Indiana University promotes a supportive, respectful, and healthy work environment for all employees, including those who are lactating and breast/chest feeding. For more information on the IU Policy for Lactating Breast/Chest Feeding Employees, click here.
Supporting breast or chest feeding enhances the physical and mental well-being of both mom and baby. The benefits are life lasting and the support for individual’s are minimal:
Privacy: Lactating individuals need a quiet private space for expressing milk. High traffic areas with a lot of background noise may have a physiological impact on the ability to express milk in a timely manner.
A room as small as 4’ X 5’ with a door that locks from the inside, comfortable chair, small table or shelf, an easily accessible electrical outlet, a waste paper bin, and proper room signage is needed. It is ideal that the room is near a source of hot and cold water for washing hands, pump supplies and containers.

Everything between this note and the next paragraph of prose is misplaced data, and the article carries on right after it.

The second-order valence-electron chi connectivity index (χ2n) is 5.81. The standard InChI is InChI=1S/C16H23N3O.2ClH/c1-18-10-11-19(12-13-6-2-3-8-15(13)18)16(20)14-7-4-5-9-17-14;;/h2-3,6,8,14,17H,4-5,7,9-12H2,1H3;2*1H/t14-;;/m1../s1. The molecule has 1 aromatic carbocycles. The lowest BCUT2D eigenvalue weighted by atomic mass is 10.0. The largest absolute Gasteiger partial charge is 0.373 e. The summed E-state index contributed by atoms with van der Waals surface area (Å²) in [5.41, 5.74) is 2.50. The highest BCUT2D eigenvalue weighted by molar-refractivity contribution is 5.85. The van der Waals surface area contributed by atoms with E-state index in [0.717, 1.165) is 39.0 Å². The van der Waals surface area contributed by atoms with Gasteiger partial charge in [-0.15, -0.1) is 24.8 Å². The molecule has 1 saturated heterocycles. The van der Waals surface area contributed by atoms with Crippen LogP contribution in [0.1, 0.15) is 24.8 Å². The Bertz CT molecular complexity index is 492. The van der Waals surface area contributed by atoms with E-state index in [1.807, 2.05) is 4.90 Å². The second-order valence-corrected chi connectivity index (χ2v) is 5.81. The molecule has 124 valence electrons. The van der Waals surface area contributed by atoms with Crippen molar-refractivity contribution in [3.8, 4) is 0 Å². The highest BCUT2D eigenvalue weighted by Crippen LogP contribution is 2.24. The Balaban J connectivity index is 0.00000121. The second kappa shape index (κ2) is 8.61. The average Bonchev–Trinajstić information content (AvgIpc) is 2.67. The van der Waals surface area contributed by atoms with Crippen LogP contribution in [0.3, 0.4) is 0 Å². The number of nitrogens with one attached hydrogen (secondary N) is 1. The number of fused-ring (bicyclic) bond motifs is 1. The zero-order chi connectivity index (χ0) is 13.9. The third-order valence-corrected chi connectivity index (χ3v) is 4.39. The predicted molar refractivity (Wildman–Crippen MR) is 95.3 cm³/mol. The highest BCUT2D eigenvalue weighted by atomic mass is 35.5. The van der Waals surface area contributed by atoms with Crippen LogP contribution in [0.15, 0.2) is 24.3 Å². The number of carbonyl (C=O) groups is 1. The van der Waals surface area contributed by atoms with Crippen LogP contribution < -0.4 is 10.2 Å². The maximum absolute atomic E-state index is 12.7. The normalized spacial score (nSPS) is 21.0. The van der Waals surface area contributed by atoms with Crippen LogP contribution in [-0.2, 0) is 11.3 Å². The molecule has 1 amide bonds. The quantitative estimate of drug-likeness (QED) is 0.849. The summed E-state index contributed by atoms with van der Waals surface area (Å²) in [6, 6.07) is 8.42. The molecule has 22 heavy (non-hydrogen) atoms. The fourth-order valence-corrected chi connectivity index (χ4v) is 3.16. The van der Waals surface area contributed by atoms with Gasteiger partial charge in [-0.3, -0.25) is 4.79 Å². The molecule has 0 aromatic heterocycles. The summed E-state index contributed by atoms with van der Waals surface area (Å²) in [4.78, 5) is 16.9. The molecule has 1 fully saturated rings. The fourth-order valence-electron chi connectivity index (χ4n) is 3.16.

Flexibility: Allowing ample time to express milk during the workday provides a welcoming environment for a returning lactating employees. During the workday, lactating employees need to express milk about two to three times or every three hours. The act of expressing milk takes about 15-20 minutes. However, there are other factors to consider when determining a reasonable break time.
- The time to travel to and from the designated lactation area;
- Pump set-up, clean up and storage;
- Locating and accessing a sink to wash hands and supplies, if not available in the space.
Providing a flexible work schedule that allows returning lactating employees time to express milk, when needed, supports them in their choice to breast or chest feed their baby and helps reduce anxiety they may experience when returning to work.
Support: Employees that experience resistance in the workplace sometimes discontinue breast or chest feeding earlier than planned, or hesitate to seek assistance from their supervisor. A positive and accepting environment from upper management, supervisors and coworkers boosts their confidence in their ability to return to work while breast or chest feeding their newborn.Reference: US Department of Health and Human Services